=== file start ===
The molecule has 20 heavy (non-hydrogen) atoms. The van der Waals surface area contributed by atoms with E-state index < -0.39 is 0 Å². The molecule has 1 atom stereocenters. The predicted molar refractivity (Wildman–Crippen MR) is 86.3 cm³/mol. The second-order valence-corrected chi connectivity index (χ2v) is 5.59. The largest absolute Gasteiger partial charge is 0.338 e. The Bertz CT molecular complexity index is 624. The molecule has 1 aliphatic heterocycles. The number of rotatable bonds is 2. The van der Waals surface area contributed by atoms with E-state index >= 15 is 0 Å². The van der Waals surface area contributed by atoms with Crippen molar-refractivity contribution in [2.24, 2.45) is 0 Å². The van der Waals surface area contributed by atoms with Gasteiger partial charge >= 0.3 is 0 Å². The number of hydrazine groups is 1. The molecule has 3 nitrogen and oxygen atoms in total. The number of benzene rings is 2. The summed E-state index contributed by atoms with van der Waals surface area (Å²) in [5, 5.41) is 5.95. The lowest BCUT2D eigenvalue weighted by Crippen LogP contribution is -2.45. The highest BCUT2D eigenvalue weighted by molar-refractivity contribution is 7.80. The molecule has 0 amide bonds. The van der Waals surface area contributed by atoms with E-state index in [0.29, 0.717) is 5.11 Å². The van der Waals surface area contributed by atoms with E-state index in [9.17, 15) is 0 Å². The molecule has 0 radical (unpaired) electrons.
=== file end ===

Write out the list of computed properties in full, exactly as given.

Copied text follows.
The molecule has 20 heavy (non-hydrogen) atoms. The van der Waals surface area contributed by atoms with E-state index < -0.39 is 0 Å². The molecule has 1 atom stereocenters. The predicted molar refractivity (Wildman–Crippen MR) is 86.3 cm³/mol. The second-order valence-corrected chi connectivity index (χ2v) is 5.59. The largest absolute Gasteiger partial charge is 0.338 e. The Bertz CT molecular complexity index is 624. The molecule has 1 aliphatic heterocycles. The number of rotatable bonds is 2. The van der Waals surface area contributed by atoms with E-state index >= 15 is 0 Å². The van der Waals surface area contributed by atoms with Crippen molar-refractivity contribution in [2.24, 2.45) is 0 Å². The van der Waals surface area contributed by atoms with Gasteiger partial charge >= 0.3 is 0 Å². The number of hydrazine groups is 1. The molecule has 3 nitrogen and oxygen atoms in total. The number of benzene rings is 2. The summed E-state index contributed by atoms with van der Waals surface area (Å²) in [5, 5.41) is 5.95. The lowest BCUT2D eigenvalue weighted by Crippen LogP contribution is -2.45. The highest BCUT2D eigenvalue weighted by molar-refractivity contribution is 7.80. The molecule has 0 amide bonds. The van der Waals surface area contributed by atoms with E-state index in [0.29, 0.717) is 5.11 Å². The van der Waals surface area contributed by atoms with E-state index in [9.17, 15) is 0 Å². The molecule has 0 radical (unpaired) electrons.